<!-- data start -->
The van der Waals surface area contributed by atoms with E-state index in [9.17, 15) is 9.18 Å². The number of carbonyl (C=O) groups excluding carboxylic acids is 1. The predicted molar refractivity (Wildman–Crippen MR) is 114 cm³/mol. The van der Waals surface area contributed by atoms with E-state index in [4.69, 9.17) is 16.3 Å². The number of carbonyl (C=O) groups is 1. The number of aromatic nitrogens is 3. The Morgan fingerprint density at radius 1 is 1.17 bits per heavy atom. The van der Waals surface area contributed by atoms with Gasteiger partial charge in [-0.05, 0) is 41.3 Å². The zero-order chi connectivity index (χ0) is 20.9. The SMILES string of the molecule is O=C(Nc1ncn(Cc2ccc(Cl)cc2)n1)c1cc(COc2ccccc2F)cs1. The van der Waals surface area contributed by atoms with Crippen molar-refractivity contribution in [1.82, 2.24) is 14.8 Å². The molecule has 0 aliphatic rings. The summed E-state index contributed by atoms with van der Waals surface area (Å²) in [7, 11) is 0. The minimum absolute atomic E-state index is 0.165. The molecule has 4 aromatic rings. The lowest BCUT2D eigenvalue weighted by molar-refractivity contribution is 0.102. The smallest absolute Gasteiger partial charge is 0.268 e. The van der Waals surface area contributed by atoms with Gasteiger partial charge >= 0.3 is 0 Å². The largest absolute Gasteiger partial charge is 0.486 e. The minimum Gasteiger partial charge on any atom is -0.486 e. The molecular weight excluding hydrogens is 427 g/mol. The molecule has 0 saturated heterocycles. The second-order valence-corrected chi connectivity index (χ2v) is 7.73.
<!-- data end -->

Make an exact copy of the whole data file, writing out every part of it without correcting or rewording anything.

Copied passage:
The van der Waals surface area contributed by atoms with E-state index in [9.17, 15) is 9.18 Å². The number of carbonyl (C=O) groups excluding carboxylic acids is 1. The predicted molar refractivity (Wildman–Crippen MR) is 114 cm³/mol. The van der Waals surface area contributed by atoms with E-state index in [4.69, 9.17) is 16.3 Å². The number of carbonyl (C=O) groups is 1. The number of aromatic nitrogens is 3. The Morgan fingerprint density at radius 1 is 1.17 bits per heavy atom. The van der Waals surface area contributed by atoms with Gasteiger partial charge in [-0.05, 0) is 41.3 Å². The zero-order chi connectivity index (χ0) is 20.9. The SMILES string of the molecule is O=C(Nc1ncn(Cc2ccc(Cl)cc2)n1)c1cc(COc2ccccc2F)cs1. The van der Waals surface area contributed by atoms with Crippen molar-refractivity contribution in [1.82, 2.24) is 14.8 Å². The molecule has 0 aliphatic rings. The summed E-state index contributed by atoms with van der Waals surface area (Å²) in [7, 11) is 0. The minimum absolute atomic E-state index is 0.165. The molecule has 4 aromatic rings. The lowest BCUT2D eigenvalue weighted by molar-refractivity contribution is 0.102. The smallest absolute Gasteiger partial charge is 0.268 e. The van der Waals surface area contributed by atoms with Gasteiger partial charge >= 0.3 is 0 Å². The largest absolute Gasteiger partial charge is 0.486 e. The minimum Gasteiger partial charge on any atom is -0.486 e. The molecular weight excluding hydrogens is 427 g/mol. The molecule has 0 saturated heterocycles. The second-order valence-corrected chi connectivity index (χ2v) is 7.73.